I think teaching those fundamentals, with the understanding, of course, that one hones and tempers those skills in the competitive heat of the professional world, is a basic requirement of any journalism program--be it a school, college, department or simply a collection of courses.
Beyond that, however, I think it is absolutely critical that journalism students have a broad education in areas such as economics, history, political and social sciences, international studies, business/economics, law and even languages. We encouraged our students to specialize in at least one of these areas.
Now to Columbia University. Its journalism school is strictly a graduate program and traditionally was intended to take students who had backgrounds in one of the above areas and teach them how to be journalists. That is how we ran our graduate program at Illinois---most of our grad students came to us with bachelor degrees in areas such as law, business, political science, etc. We then did what Columbia did: teach them the fundamentals of journalism--be it print, broadcast, online, etc.
My college had about 1,200 undergraduate students, about 30-40 master's students and about 40 PhD candidates who were studying in our Institute of Communication Research.
As with all journalism programs, the College of Media has been in a state of flux as the world of professional journalism as changed and adapted to the realities of new technologies, delivery platforms, etc.
Students at Illinois are taught how to use the new technologies, but they are not short-changed on the fundamentals and responsibilities that are so important for journalism students to learn and embrace. I often told students that journalism is not about the journalist, it is about the people the journalist is responsible to. When journalists begin to believe they are more important than the story, then they have lost their way and forsaken those responsibilities.
In the USA Today column, the writer suggested that journalism schools employ old journalistic hacks who may have lost their jobs. Nothing could be further from the truth at Illinois (and at other first tier journalism programs).
During my tenure, I hired three Pulitzer Prize winners--hardly the kind of individual Michael Wolf alludes to in his scathing indictment of Columbia. Most of my faculty teaching in the journalism program were former professionals who brought real world experience and with it, professional credibility, into the classroom.
The College of Media also had a Department of Advertising and a Department of Media and Cinema Studies. Even in those departments we looked for faculty with professional backgrounds (Roger Ebert, for example, one of our journalism department's alumni, was a mentor and adjunct professor) in addition to academic and teaching credentials. The College also had a professional operation: WILL-AM-FM-TV and Online--the PBS/NPR affiliate for Central Illinois. Many of our students were able to get real world experience working at those operations.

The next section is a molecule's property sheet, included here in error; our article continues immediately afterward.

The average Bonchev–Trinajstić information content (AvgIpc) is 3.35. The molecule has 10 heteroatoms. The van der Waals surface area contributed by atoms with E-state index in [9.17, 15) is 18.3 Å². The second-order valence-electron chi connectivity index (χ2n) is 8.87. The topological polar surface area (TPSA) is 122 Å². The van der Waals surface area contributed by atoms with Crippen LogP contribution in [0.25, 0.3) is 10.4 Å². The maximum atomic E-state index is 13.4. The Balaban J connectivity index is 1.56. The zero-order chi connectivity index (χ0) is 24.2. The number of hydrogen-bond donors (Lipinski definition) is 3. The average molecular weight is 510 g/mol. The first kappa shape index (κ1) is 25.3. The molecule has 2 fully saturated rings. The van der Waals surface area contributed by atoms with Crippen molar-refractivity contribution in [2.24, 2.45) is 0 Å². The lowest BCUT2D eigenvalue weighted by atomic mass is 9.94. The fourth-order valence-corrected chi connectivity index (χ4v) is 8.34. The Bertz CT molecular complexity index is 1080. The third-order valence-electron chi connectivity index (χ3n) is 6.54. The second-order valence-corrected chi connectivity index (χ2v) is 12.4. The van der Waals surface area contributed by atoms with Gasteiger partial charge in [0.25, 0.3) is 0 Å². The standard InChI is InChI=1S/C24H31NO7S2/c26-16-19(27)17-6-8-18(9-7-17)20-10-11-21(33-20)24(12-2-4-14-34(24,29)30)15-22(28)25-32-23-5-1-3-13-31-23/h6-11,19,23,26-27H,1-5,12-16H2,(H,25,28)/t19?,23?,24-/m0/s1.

The author of the USA Today piece wonders why Columbia isn't disgorging "information entrepreneurs." I am not sure what an "information entrepreneur" is. Is it a blogger who has never taken journalism classes? Hardly my definition of a journalist--no matter what kind of technology he/she is using.
Journalists and the organizations they work for need the trust of readers, viewers, listeners, twitter followers, web surfers, etc. They must earn that trust by being consistently accurate in their reporting and by producing stories that are "fair and balanced," to use a rather overused phrase.
Sadly, it seems that too many journalists (or those who like to call themselves journalists) have forgotten that and as a result, the public trust that we once took for granted is eroding.
The USA Today column does make a valid point about the employment prospects for newly minted journalists. Opportunities are more constricted compared to when I began working for the Chicago Tribune (1969). Newspapers are losing traditional readers, and while some are finding new readers via their online and mobile device editions, advertising revenues are not keeping up. News organizations, in the end, are businesses. If they don't make a profit they can't remain in business. That means fewer traditional journalism jobs.
At the same time, the skill sets demanded by news organizations have grown immensely. Journalists today must master a much more complex array of technologies than when I began back in the Stone Age. They must know how to shoot video, blog, tweet, do live stand ups, etc. By contrast, in addition to pounding away on a 10 pound Underwood typewriter (a what?), when I was first sent abroad as a correspondent, I prided myself in knowing how to use a telex machine (a what?).
Does that mean "non-traditional" journalists will supplant the more traditional variety? In some ways, they already have, up to a point. However, I believe traditional news organizations have a clear mission to provide the kind of vetting process that the Internet with its plethora of bloggers simply cannot.